Full of love for Mr. Fullelove

Images Kindly supplied by Brian Stringer via the young David Evans. Last week I pointed out that this weekend, there was to be an unveiling ceremony of the restored George Fullelove Memorial Shelter near  The Parade in Brownhills – well, the event took place on Saturday morning (21st April 2018) in splendid weather to an…

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Looking after the legacy of a great son of Brownhills

There’s something that’s quite historically important been going on for months now right in the heart of Brownhills, that whilst not earth shattering, is very significant to our local history, and helps to preserve the memory of one of the finest sons of Brownhills: Chorister and Choir Master George Fullelove. I think few people realise…

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Brownhills war hero Edward Tunstall: can you help locate the lost photos please?

I’ve had a fascinating and very detailed enquiry come in from reader Emma Smith that I’m hoping some of the old blog hands and researchers can help with – I know that Brownhills still has a British Legion Branch (whose current appeal for the Remembrance Parade is very important) and I hope someone can hook up with them to perhaps light this enquiry up.

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Aldridge Remembers the Great War – coming soon

There is a vey interesting pair of Great War Remembrance events coming to Aldridge in a couple of weeks for people who wish to pay respects, those who had family involvement or perhaps historical interest in the Battle of the Somme.

aldridge great war project photo

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Aldridge Manor – commemorate a great history this Friday!

I’ve just noticed that there’s a unique event happening this coming Friday afternoon in Aldridge at the Manor House, marking this fine building’s unique history as a military hospital.
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The Pride of Brownhills, restored

A couple of days ago I belatedly flagged up the wonderful installation and unveiling ceremony for the once misplaced, but now found British Legion memorial plague to the dead of two wars, located after local historian and top chap Bill Mayo asked for help with a photo here on the Brownhills Blog.

Mr Brian Bennett, Mr John Bird , and Mr Bill Wright, key movers in the restoration of the plaque. Image kindly supplied by David Evans.

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The pride of Brownhills unveiled this Saturday!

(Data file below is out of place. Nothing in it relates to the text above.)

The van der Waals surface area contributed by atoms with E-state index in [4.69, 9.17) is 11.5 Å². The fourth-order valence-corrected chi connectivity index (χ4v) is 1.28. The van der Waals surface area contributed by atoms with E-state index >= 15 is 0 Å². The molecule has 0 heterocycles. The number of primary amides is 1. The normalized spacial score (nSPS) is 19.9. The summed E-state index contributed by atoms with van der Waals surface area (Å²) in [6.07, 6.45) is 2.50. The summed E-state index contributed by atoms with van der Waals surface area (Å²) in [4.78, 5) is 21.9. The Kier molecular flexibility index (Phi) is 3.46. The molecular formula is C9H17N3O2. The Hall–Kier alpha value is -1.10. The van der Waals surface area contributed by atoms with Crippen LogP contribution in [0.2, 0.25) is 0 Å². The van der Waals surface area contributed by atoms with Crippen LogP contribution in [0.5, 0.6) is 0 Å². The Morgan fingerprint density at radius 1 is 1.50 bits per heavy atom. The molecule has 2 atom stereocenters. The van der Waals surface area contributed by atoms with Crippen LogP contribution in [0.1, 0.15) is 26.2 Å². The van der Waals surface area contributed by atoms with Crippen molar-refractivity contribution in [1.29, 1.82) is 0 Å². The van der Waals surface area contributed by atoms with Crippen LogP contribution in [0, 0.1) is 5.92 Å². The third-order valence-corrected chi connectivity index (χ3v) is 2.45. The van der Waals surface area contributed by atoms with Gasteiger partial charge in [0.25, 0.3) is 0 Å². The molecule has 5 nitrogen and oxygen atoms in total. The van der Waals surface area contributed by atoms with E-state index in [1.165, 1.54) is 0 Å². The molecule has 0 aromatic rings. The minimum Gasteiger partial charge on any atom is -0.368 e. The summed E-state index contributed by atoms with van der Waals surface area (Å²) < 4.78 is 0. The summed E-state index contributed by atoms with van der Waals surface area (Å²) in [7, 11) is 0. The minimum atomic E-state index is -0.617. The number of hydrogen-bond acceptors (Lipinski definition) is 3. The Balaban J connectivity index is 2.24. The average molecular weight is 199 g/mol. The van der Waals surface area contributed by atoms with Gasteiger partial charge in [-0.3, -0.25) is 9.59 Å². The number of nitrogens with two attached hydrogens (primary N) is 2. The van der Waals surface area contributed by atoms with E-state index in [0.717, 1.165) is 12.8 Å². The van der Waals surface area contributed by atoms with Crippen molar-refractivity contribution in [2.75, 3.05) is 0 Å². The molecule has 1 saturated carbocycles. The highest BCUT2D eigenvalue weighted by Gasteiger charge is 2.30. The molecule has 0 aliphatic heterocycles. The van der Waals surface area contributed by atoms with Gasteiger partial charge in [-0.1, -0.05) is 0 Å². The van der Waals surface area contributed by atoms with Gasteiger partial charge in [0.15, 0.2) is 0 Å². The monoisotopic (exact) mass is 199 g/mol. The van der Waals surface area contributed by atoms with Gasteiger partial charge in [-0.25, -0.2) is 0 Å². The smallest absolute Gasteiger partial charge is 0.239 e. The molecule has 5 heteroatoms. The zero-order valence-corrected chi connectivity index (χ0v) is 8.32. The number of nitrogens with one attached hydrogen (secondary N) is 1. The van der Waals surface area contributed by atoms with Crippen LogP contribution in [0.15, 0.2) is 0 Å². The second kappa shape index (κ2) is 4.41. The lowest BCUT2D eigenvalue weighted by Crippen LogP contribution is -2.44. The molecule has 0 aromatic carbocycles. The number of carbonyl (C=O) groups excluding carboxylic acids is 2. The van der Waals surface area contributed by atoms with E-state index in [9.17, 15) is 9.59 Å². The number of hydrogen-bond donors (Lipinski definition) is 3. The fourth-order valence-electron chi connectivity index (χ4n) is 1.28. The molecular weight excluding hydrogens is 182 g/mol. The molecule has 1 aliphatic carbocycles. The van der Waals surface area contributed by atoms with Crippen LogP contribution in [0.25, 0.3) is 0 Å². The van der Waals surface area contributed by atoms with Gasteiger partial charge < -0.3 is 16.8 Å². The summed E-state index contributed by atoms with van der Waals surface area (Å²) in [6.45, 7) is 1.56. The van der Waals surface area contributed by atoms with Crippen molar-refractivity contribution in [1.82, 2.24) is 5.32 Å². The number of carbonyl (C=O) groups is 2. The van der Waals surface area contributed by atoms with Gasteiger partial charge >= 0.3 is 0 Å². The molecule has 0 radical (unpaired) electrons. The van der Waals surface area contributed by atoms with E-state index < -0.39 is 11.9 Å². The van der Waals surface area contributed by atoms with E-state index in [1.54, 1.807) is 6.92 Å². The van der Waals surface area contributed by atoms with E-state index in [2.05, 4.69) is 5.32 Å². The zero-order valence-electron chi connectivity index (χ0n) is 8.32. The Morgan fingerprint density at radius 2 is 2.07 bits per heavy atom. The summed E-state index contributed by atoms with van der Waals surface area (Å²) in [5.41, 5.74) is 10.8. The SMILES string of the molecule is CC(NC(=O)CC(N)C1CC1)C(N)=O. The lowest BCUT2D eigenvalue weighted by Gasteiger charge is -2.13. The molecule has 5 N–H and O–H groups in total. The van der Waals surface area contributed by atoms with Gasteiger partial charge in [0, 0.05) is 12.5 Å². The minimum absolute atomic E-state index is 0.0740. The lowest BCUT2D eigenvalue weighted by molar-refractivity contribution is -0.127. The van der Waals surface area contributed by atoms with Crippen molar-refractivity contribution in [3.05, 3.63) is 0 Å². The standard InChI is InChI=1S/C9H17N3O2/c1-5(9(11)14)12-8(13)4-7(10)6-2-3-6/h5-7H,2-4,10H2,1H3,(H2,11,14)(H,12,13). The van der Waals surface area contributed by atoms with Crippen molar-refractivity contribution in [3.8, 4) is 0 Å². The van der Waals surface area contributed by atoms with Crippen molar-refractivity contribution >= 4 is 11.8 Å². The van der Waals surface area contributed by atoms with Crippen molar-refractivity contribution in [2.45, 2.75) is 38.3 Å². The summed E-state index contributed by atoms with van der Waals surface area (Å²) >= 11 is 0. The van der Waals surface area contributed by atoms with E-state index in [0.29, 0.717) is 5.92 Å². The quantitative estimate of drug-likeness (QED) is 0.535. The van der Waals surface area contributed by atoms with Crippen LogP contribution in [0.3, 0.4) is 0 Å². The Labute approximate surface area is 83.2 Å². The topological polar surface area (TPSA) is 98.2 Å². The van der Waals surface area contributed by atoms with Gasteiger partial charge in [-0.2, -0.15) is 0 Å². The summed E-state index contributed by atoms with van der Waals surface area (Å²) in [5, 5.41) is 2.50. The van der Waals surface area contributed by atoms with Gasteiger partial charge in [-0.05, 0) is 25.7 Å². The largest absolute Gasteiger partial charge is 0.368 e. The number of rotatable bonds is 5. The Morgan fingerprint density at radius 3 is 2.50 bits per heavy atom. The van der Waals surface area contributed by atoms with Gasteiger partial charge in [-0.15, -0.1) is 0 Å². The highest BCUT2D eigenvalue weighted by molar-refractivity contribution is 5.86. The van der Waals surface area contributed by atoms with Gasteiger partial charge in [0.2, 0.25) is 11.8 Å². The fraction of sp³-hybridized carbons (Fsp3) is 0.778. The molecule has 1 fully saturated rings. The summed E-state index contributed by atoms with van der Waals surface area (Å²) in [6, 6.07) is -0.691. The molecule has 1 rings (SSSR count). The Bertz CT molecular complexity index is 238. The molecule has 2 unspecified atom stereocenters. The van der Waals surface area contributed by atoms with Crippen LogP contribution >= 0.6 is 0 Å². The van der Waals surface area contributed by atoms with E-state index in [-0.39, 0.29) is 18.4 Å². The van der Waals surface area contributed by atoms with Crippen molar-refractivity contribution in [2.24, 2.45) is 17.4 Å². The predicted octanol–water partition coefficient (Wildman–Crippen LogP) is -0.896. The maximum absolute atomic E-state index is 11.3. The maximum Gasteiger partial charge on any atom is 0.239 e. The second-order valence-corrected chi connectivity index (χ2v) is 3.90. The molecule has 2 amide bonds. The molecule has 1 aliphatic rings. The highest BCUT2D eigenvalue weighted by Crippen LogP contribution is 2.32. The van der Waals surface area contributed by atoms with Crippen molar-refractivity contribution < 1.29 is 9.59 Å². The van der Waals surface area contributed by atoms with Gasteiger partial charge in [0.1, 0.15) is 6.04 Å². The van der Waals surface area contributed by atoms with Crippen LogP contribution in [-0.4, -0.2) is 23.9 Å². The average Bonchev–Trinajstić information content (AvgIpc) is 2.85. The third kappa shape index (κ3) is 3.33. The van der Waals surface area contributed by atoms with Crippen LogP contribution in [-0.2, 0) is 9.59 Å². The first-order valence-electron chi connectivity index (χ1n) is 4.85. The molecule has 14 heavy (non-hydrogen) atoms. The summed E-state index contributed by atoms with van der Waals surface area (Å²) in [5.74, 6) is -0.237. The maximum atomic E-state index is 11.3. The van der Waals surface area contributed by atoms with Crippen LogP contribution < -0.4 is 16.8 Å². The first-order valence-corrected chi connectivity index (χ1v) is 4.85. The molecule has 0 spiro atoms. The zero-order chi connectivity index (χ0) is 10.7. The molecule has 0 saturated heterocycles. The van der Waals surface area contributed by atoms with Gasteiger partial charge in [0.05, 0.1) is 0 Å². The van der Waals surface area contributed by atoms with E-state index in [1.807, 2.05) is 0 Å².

I’m a wee bit late with this (for which I apologise, things are a bit hectic of late) but here’s some great news from reader and longtime friend of the blog Martin, who writes concerning the Royal British Legion plaque that resurfaced following a photo article here on the blog last year.
plaqueunveilingbrownhills

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If you’ve a song to sing, sing out!

The Young David Evans – working with a number of sources, including the Fullelove family and members of the Choral Society – continues his meticulous and fascinating documentation of the history of the noted, famous and popular Brownhills Co-operative Choral Society.
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Singing Was Their Forte

The wonderful Ian Pell has sent me a great contribution relating to Brownhills Choral Society – This is unusual for Ian, as his regular field is transport history, Ian, you’ll recall, has written lots of great articles about the railways of our area.

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Songs to sing, and voices to sing them

That there Young David Evans has been a busy man – not just with his comments, explorations of The Wood’s watercourses, or even his pursuit of squeezing great memories from David Oakley – no, David has thrown himself into researching George Fullelove, the great musical son of Brownhills, the Choral Society he was an exponent of, and the rich and surprising choral culture locally.
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Choir mastery

Here’s one I’ve mentioned before, but this is a request for information and an early warning – this one is important, and very, very elusive, but I think we should preserve this bit of Brownhills History for posterity, and so that it is not lost – it’s a beautiful thing, and not enough folk know about it.

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That sinking feeling

I’m sure most of us have heard the tale from tour guides, teachers or those ‘in the know’ that the famous – some would say infamous – statue of Captain Smith in Beacon Park, Lichfield was originally made for Smith’s hometown, Hanley, in the Potteries, but was refused in shame and Lichfield took it instead.
Statue of Captain Edward Smith, RD, RNR in Beacon Park Lichfield

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